Description

    CROSS-REFERENCE TO RELATED APPLICATION
  • This application is a continuation-in part of U.S. patent application Ser. No. 14/557,446, titled “PUMP CASSETTES WITH SLIDER AND INFUSION PUMP SYSTEMS,” filed on Dec. 1, 2014, the entire contents of which are hereby incorporated by reference herein for all purposes.
  • TECHNICAL FIELD
  • The present disclosure generally relates to apparatus, systems, and methods of delivering medical fluid to patients, and more particularly to infusion pumps, disposable cassettes, and associated methods.
  • BACKGROUND
  • Infusion pumps are medical devices that may be used to administer intravenous (IV) fluids. An infusion pump can facilitate the delivery of IV fluids while controlling the volumes and rates for the delivery of such IV fluids. The IV fluids may be delivered at continuous rates or intermittent intervals. Some infusion pumps move fluid through an IV tube using a peristaltic pumping mechanism that acts on the IV tube, while other infusion pumps rely on a cartridge or cassette-like device intended to be manipulated by a pump to cause the IV fluid to flow at the controlled rate or interval. In either case, a typical infusion pump, manipulates the IV tube or IV cartridge such that the IV fluid moves from a container to a patient. The IV tube or IV cartridge is typically connected to or integrated with an IV set (e.g., tubing, valves, and fittings for delivering fluid to a patient), and therefore the cartridge and IV set may be disposable to reduce the risk of infection and contamination.
  • SUMMARY
  • Aspects of the subject technology relate to disposable IV pump cassettes and infusion pump systems. A pump cassette may have a controllable fluid passageway formed in part by a compliant membrane. One or more valves in the fluid passageway may be operated by compressing portions of the compliant membrane with one or more valve actuator members to seal portions of the passageway. One or more valve actuators may be disposed in a cassette recess for receiving the pump cassette such that each of the valve actuators protrude through a back surface of the cassette recess to operate a corresponding valve in a fluid passageway. A valve actuator may include a base portion, a shaft extending from the base portion through the surface, and a spring disposed on the shaft and extending along a portion of the shaft. The spring may be disposed interior to the back surface. In accordance with some embodiments, the one or more valves may include an inlet-side valve on a first side of a pump chamber in the fluid passageway and an outlet-side valve on an opposing side of the pump chamber. A piston may be configured to cooperate in coordinated movement with valve actuators associated with the inlet-side and outlet-side valves to pump a fluid through the fluid passageway.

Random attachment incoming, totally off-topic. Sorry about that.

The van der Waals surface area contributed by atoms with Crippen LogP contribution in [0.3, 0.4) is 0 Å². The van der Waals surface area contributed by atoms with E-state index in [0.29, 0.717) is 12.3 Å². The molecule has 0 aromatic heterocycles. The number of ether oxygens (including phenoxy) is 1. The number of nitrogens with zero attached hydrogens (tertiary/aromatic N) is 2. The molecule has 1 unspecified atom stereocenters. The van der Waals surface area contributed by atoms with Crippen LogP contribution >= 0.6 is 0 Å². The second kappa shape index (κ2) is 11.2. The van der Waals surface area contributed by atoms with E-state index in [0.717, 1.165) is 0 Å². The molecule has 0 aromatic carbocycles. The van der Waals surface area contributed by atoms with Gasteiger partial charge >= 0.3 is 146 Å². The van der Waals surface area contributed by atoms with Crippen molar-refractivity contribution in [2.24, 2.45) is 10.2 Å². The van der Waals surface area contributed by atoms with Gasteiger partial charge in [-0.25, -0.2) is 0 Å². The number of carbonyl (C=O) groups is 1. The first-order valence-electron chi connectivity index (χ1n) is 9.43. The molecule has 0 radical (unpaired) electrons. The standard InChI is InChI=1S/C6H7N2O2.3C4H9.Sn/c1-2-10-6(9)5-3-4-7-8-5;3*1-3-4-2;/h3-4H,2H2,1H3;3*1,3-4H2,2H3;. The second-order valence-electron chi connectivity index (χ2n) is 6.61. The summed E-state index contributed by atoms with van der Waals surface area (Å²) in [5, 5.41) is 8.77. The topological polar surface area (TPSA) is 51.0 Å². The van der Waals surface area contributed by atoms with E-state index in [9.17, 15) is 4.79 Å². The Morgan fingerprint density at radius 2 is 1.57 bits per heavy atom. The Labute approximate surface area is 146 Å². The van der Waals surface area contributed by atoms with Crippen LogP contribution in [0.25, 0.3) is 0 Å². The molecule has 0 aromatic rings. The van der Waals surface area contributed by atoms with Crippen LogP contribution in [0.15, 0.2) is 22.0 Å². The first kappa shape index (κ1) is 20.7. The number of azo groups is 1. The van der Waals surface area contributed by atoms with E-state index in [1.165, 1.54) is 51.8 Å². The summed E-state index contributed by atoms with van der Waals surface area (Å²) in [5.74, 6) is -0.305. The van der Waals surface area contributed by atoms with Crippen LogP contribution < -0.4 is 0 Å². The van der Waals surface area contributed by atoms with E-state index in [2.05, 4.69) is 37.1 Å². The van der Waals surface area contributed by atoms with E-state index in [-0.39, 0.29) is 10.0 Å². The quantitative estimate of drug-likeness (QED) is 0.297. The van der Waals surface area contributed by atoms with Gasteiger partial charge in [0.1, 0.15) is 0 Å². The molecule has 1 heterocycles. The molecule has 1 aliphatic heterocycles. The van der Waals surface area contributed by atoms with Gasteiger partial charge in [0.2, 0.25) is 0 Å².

• In accordance with certain aspects, an infusion pump system may be provided that includes a processing unit and a cassette recess including at least one valve actuator configured to extend through a surface of the cassette recess to operate a valve in a fluid passageway of a cassette mounted in the cassette recess, where the at least one valve actuator includes: a base portion; a shaft extending from the base portion through the surface; and a spring disposed on the shaft and extending along a portion of the shaft, wherein the spring is disposed interior to the surface.